Jul 21, 2011, 12:00 PM, Posted by Beth Albright Johns
On April 27, 2011, Robert Wood Johnson Foundation Ladder to Leadership: Developing the Next Generation of Community Health Leaders program graduate (2009-10) Beth Albright Johns, M.P.H., assistant vice president for Early Childhood Initiatives and Education and the Success by 6 program at the United Way of Central Alabama, watched as much of her hometown was destroyed by tornadoes. While helping her friends, neighbors and colleagues in any way that she could, Johns also focused on her primary role, finding ways to protect the emotional health of the children affected by the tornado.
On April 27, 2011, the largest outbreak of tornadoes in the history of our country hit the southeastern United States and my home state of Alabama. Living in my part of Alabama, I am used to severe weather, but the 27th felt different. The day started with a sense of foreboding, but given our weather history, worrying about it was out of character. In our community, a warning of severe weather generally means watching experienced meteorologist, James Spann, roll up his sleeves and get down to business to help us prepare. So that April day, we tuned in only to watch Spann struggle to maintain his composure as the tornado destroyed Tuscaloosa. I became more and more alarmed as I watched it devastate the communities of friends, colleagues and other neighborhoods where I work and tear through my hometown of Birmingham. Numbing disbelief set in as Spann said, “Oh my God, take cover…it’s out of control.”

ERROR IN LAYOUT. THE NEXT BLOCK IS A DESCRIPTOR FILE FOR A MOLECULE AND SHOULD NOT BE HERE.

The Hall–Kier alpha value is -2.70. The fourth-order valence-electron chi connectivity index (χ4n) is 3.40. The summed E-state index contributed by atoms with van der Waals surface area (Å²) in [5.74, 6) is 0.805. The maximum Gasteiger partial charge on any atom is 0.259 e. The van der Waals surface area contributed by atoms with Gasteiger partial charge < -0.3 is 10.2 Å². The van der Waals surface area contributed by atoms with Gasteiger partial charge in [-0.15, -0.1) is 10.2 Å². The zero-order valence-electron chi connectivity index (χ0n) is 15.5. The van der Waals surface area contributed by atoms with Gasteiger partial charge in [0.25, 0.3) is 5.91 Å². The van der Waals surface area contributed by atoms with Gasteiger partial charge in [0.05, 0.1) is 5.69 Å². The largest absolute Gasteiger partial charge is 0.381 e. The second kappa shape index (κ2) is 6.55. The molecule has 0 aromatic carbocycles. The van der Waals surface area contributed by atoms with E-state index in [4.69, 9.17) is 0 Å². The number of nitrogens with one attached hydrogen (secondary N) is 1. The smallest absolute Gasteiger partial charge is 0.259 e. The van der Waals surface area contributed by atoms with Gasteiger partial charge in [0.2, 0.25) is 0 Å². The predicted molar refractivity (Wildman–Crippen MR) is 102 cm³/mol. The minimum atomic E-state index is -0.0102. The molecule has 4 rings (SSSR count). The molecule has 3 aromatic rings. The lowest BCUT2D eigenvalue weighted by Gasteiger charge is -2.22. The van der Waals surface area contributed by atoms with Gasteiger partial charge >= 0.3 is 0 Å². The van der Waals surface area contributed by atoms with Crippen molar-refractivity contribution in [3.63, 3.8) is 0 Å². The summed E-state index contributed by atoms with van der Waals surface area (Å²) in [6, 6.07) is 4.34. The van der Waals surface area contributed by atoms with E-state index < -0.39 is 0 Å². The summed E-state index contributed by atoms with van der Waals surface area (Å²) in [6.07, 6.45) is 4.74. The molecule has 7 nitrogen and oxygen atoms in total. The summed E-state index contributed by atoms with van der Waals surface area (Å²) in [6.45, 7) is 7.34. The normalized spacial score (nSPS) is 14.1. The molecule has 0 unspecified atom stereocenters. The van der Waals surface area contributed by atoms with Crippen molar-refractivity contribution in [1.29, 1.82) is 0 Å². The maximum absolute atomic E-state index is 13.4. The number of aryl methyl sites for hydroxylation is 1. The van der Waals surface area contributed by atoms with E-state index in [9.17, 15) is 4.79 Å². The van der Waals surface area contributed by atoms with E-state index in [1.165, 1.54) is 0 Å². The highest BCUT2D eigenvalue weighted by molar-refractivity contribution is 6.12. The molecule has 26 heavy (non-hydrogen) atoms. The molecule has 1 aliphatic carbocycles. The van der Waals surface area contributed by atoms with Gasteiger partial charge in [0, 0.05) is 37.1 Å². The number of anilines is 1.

The next day, April 28th, the community sprung into action. Our boardroom became the statewide 2-1-1 help line headquarters. Calls poured in from people asking for assistance or asking: “What can I do to help out?” Over 13,000 citizens registered through Hands On Birmingham and 2-1-1 to assist with the clean up and recovery. Pallets of clothes, water, generators and people from all over the country arrived to help. While trying to help others, my co-workers were also searching for loved ones and focusing on our job—protecting the mental health of children affected by the storms.
We immediately went to work with local agencies to advocate for mental health assessments for post-traumatic stress disorder among the kids.